A computational deconvolution approach was utilized to overcome the impurity of the derived subcellular fractions and to accurately quantify metabolite pool sizes in mitochondria and cytosol (Methods; Fig. 1g and Supplementary Data 1). Expectedly, the inferred relative pool sizes of glycolytic and pentose phosphate pathway metabolites were significantly lower in mitochondria (Wilcoxon p-value = 0.018; mitochondrial pool size is ~2% that of cytosol, on average) (Fig. 1h). The relative pool sizes of tricarboxylic acid (TCA) cycle metabolites (citrate, aconitate, αKG, and malate) were significantly higher in mitochondria (Wilcoxon p-value = 0.016), with a mean relative pool size of ~30%. Considering that the total volume of mitochondria being ~10-fold lower than that of cytosol (volume estimations for total mitochondria over whole-cell range between 5–20% in different human cell lines26; and ~7% for HeLa27), the concentrations of TCA cycle intermediates in mitochondria are ~3-fold higher on average in mitochondria than in cytosol. The higher concentration of these metabolites in mitochondria is consistent with previous measurements in isolated rat hepatocytes using digitonin-silicon oil method18, supporting the reliability of the pool size measurements performed following the rapid cell fractionation.

Compartmentalized isotope tracing in mitochondria and cytosol

To probe compartmentalized metabolic fluxes, we fed HeLa cells with [U-13C]-glucose or [U-13C]-glutamine for different time periods, followed by rapid fractionation and quenching of metabolism. LC-MS was applied to measure the mass-isotopomer distribution (MID) of metabolites in each subcellular fraction (Fig. 2a, b; Methods)—i.e., the fraction of metabolite pools having zero, one, two, etc labeled carbons (denoted as m + 0, m + 1, m + 2, respectively). To account for the impurity of the mitochondrial and cytosolic fractions, we applied a deconvolution approach for inferring the mitochondrial and cytosolic MIDs (Methods; considering that a metabolite with a substantially larger pool size in one compartment will strongly contaminate the measured MIDs in the other).

Fig. 2

Compartment-specific isotope tracing in mitochondria and cytosol. a A schematic description of the spatial-fluxomics approach. b TCA cycle metabolism and associated reactions involving acetyl-CoA and fatty acid metabolism. c Isotopic labeling kinetics of citrate m + 2 in mitochondria versus cytosol when feeding HeLa cells with [U-13C]-glucose; showing the ratio between the relative abundance of the m + 2 form of citrate in the mitochondria (out of the entire mitochondrial pool) divided by the relative abundance of citrate m + 2 in cytosol. df The isotopic labeling kinetics of citrate m + 4 (d), glutamine m + 5 (e), and glutamate m + 5 (f) when feeding [U-13C]-glutamine. Data are mean ± SD, n = 3 independent biological replicates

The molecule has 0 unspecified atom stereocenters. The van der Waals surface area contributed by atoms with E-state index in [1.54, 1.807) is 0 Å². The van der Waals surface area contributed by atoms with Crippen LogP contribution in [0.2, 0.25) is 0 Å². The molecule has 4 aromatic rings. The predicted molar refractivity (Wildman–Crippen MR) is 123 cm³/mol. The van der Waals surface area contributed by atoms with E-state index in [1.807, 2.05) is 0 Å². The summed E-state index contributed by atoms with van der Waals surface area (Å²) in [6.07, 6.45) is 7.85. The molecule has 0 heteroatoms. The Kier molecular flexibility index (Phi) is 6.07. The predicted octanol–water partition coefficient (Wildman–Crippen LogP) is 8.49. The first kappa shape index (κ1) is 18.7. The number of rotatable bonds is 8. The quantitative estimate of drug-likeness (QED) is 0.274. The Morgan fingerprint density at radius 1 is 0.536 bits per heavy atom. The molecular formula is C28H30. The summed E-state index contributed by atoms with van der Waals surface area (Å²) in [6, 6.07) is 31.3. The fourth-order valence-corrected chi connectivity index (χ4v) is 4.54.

Tracing isotopic glucose, we observed rapid labeling of citrate m + 2 in mitochondria followed by slower labeling in the cytosol, consistent with the canonical view of citrate biosynthesis in mitochondria via CS, followed by its shuttling to the cytosol (Fig. 2c). The transport of mitochondrial citrate to cytosol was also observable when feeding isotopic glutamine where rapid labeling of mitochondrial citrate m + 4 was followed by slower labeling kinetics in the cytosol (Fig. 2d). Tracing isotopic glutamine, we observed faster labeling of intracellular glutamine m + 5 in cytosol before its entry into mitochondria (Fig. 2e). Glutamate m + 5 was labeled faster in mitochondria, suggesting that mitochondrial glutaminase is the prime route for glutamate production from glutamine (Fig. 2f), in accordance with the known localization of this enzymatic activity in cancer cells22.